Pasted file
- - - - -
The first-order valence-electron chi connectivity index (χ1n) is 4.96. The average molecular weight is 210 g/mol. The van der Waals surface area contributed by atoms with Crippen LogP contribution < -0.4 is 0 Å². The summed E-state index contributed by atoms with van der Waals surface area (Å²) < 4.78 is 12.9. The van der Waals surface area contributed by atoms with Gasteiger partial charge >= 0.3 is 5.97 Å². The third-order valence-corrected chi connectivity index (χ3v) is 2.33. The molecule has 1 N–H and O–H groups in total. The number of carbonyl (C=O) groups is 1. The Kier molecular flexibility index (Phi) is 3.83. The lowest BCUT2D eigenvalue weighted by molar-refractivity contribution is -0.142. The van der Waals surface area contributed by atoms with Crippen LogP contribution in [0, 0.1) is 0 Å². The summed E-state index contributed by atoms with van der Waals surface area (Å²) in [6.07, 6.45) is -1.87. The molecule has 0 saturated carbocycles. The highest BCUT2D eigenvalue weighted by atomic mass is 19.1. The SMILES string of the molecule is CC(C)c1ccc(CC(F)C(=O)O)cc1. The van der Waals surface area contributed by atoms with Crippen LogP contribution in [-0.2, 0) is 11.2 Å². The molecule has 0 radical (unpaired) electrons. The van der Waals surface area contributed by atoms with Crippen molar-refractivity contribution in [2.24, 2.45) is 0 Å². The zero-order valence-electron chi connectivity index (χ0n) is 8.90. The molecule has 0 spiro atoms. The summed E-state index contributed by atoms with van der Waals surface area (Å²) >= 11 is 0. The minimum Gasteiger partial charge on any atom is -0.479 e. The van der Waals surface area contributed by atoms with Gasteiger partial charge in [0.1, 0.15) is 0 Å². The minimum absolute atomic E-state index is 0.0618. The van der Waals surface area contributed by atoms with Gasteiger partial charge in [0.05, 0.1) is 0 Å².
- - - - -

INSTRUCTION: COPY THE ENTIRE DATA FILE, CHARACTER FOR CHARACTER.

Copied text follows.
The first-order valence-electron chi connectivity index (χ1n) is 4.96. The average molecular weight is 210 g/mol. The van der Waals surface area contributed by atoms with Crippen LogP contribution < -0.4 is 0 Å². The summed E-state index contributed by atoms with van der Waals surface area (Å²) < 4.78 is 12.9. The van der Waals surface area contributed by atoms with Gasteiger partial charge >= 0.3 is 5.97 Å². The third-order valence-corrected chi connectivity index (χ3v) is 2.33. The molecule has 1 N–H and O–H groups in total. The number of carbonyl (C=O) groups is 1. The Kier molecular flexibility index (Phi) is 3.83. The lowest BCUT2D eigenvalue weighted by molar-refractivity contribution is -0.142. The van der Waals surface area contributed by atoms with Crippen LogP contribution in [0, 0.1) is 0 Å². The summed E-state index contributed by atoms with van der Waals surface area (Å²) in [6.07, 6.45) is -1.87. The molecule has 0 saturated carbocycles. The highest BCUT2D eigenvalue weighted by atomic mass is 19.1. The SMILES string of the molecule is CC(C)c1ccc(CC(F)C(=O)O)cc1. The van der Waals surface area contributed by atoms with Crippen LogP contribution in [-0.2, 0) is 11.2 Å². The molecule has 0 radical (unpaired) electrons. The van der Waals surface area contributed by atoms with Crippen molar-refractivity contribution in [2.24, 2.45) is 0 Å². The zero-order valence-electron chi connectivity index (χ0n) is 8.90. The molecule has 0 spiro atoms. The summed E-state index contributed by atoms with van der Waals surface area (Å²) >= 11 is 0. The minimum Gasteiger partial charge on any atom is -0.479 e. The van der Waals surface area contributed by atoms with Gasteiger partial charge in [0.1, 0.15) is 0 Å². The minimum absolute atomic E-state index is 0.0618. The van der Waals surface area contributed by atoms with Gasteiger partial charge in [0.05, 0.1) is 0 Å².